This second stage of the Lord's bleeding was brutal beyond imagination. There can be no doubt, however, that His brutal scourging, with its attending agonies, was eternally decreed of God the Father. The prophet Isaiah had written of this horrible episode over 700 years earlier. "But he was wounded for our transgressions, he was bruised for our iniquities: the chastisement of our peace was upon him; and with his stripes we are healed (Isaiah 53.5)." Isaiah was not the only prophet to write of sufferings and death of Christ. There are countless scriptures pointing to that event. "And Moses took the blood, and sprinkled it on the people, and said, Behold the blood of the covenant, which the Lord hath made with you concerning all these words (Exodus 24:8)." This reference does not address the new covenant, but it was quoted by Paul in Hebrews 10.19, 20 as a contrast to the superior (better) blood offering of Christ (Hebrews 10.11-14, 23,24), for the new covenant, (Hebrews 10.15). There can be no doubt that Christ came to accomplish the will of the Father by shedding His blood. "Then said I, Lo, I come (in the volume of the book it is written of me,) to do thy will, O God. Above when he said, Sacrifice and offering and burnt offerings and offering for sin thou wouldest not, neither hadst pleasure therein; which are offered by the law; Then said he, Lo, I come to do thy will, 0 God. He taketh away the first, that he may establish the second. By the which will we are sanctified through the offering of the body of Jesus Christ once for all (Hebrews 10.7-10)." For sinners to be absolved of their guilt, accrued under the law, Jesus took away the old covenant, (the law) with the shedding of His blood and introduced for His people a new covenant which would be of force after He was dead (Hebrews 9.17).


"Then delivered he him therefore unto them to be crucified. And they took Jesus, and led him away. And he bearing his cross went forth into a place called the place of a skull, which is called in the Hebrew Golgotha: Where they crucified him, and two other with him, on either side one, and Jesus in the midst (John 19.16-18)." It was here the Lord was actually nailed to His cross, being lifted up above the crowd for His horrid final sufferings. Observe how each step of this ordeal dissipated the holy blood of Jesus.

"The scourging prior to crucifixion served to weaken the condemned man and, if blood loss was considerable, to produce orthostatic hypotension and even hypovolemic shock. When the victim was thrown to the ground on his back, in preparation for transfixion of the hands, his scourging wounds most likely would become torn open again and contaminated with dirt. Furthermore, with each respiration, the painful scourging wounds would be scraped against the rough wood of the stipes. As a result, blood loss from the back probably would continue throughout the crucifixion ordeal." (W. D. Edwards, et al, bc. cit.)

It should be clear that by the time Jesus was lifted up He had suffered considerable blood loss. In fact, according to Edwards and other scholars that have studied the Roman crucifixions, there was a minimal loss of blood caused from the actual driving of the nails into the hands and feet.

"Although scourging may have resulted in considerable blood loss, crucifixion per se was a relatively bloodless procedure, since no major arteries, other than perhaps the deep plantar arch, pass through the favored anatomic sites of transfixion." (W.D. Edwards, et al, bc. cit)

Thus far it has been shown that Jesus suffered loss of blood in the garden, at His scourging, when being nailed to the cross, and during the time He hung suspended. The final wound that produced a loss of blood actually came after the Lord was dead. It should not be assumed that since He was dead this shedding of blood was not a part of His blood sacrifice. The Scriptures amply prove otherwise. "For dogs have compassed me: the assembly of the wicked have enclosed me: they pierced my hands and my feet. I may tell all my bones: they look and stare upon me. They part my garments among them, and cast lots upon my vesture. But be not thou far from me, 0 Lord: 0 my strength, haste thee to help me. Deliver my soul from the sword; my darling from the power of the dog (Psalm 22. 16-20)." This prophesy of David vividly describes the abuses of the crucifixion, including the sword that pierced the side of the Lord. When compared with the account in John, it becomes certain that the piercing of His side was necessary to the fulfillment of the Scriptures. "But when they came to Jesus, and saw that he was dead already, they brake not his legs: But one of the soldiers with a spear pierced his side, and forthwith came there out blood and water. And he that saw it bare record, and his record is true: and he knoweth that he saith true, that ye might believe. For these things were done, that the scripture should be fulfilled, A bone of him shall not be broken. And again another scripture saith, They shall look on him whom they pierced (John 19.33-37)." John referred to both Psalm 34.20, and Zechariah 12.10 to establish that all this was done to fulfill the Scriptures, thus showing the necessity of the blood flowing from the Lord's side to fully accomplish the sacrifice of Jesus' blood.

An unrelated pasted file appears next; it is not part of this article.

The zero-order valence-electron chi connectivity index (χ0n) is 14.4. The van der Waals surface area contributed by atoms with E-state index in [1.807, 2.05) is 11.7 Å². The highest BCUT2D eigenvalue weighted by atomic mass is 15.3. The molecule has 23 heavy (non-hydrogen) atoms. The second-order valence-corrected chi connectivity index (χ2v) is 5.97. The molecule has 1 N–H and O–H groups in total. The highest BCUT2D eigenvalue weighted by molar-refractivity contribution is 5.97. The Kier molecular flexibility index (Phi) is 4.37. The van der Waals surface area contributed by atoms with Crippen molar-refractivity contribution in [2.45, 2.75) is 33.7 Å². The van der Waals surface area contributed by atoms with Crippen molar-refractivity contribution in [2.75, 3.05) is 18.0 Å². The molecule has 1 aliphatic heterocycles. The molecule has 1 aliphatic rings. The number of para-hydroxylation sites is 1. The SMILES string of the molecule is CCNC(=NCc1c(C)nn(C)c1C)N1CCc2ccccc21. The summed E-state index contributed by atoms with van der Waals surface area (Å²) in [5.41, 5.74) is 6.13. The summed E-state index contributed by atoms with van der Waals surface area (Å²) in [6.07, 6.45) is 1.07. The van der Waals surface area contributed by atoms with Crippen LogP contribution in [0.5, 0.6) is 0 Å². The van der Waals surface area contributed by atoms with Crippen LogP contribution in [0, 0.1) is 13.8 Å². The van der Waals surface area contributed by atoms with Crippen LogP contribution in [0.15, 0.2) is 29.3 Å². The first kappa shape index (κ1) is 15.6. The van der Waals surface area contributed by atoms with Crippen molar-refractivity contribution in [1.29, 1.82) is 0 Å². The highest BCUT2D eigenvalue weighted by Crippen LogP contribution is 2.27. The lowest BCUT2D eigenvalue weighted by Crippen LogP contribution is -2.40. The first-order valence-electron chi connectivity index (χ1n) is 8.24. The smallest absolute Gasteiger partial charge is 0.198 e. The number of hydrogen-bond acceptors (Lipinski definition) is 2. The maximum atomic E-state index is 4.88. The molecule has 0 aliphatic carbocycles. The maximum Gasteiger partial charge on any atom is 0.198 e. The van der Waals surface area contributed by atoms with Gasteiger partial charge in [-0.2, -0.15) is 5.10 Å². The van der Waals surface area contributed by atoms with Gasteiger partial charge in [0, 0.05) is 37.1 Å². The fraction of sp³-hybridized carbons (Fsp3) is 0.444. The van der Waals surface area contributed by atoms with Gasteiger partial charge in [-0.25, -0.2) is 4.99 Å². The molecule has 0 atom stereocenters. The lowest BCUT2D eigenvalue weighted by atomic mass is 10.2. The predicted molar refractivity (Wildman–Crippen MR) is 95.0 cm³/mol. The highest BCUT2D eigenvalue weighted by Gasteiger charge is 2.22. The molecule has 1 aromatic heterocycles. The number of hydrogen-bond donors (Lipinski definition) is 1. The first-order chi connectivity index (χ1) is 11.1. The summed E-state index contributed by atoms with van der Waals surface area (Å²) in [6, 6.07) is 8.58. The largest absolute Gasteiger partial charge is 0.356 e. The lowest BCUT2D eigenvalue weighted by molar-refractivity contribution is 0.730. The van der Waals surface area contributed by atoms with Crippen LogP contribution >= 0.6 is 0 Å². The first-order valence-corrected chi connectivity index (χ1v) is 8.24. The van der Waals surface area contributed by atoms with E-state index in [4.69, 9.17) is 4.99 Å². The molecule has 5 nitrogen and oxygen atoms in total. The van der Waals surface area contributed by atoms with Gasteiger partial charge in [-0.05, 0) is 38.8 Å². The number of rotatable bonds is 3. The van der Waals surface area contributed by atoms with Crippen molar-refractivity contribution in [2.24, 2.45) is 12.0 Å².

When Thomas was informed by the other disciples of Jesus appearing to them on the evening of the first day, he was unmoved. "Except I shall see in his hands the print of the nails, and put my finger into the print of the nails, and thrust my hand into his side, I will not believe (John 20.25)." Eight days later the Lord came again, and after bidding them peace, turned to Thomas. "Then saith he to Thomas, Reach hither thy finger, and behold my hands; and reach hither thy hand, and thrust it into my side: and be not faithless, but believing. And Thomas answered and said unto him, My Lord and my God (John 20.27,28)." Jesus thus forever removed any serious questions concerning the spear wound as a part of His passion. He placed it on an equal value with the nail wounds. Surely all the blood Jesus shed was of equal worth, whether in the garden, during the scourging, when He was nailed to the cross, as He hung between earth and heaven, or in the final attack against His body with the spear.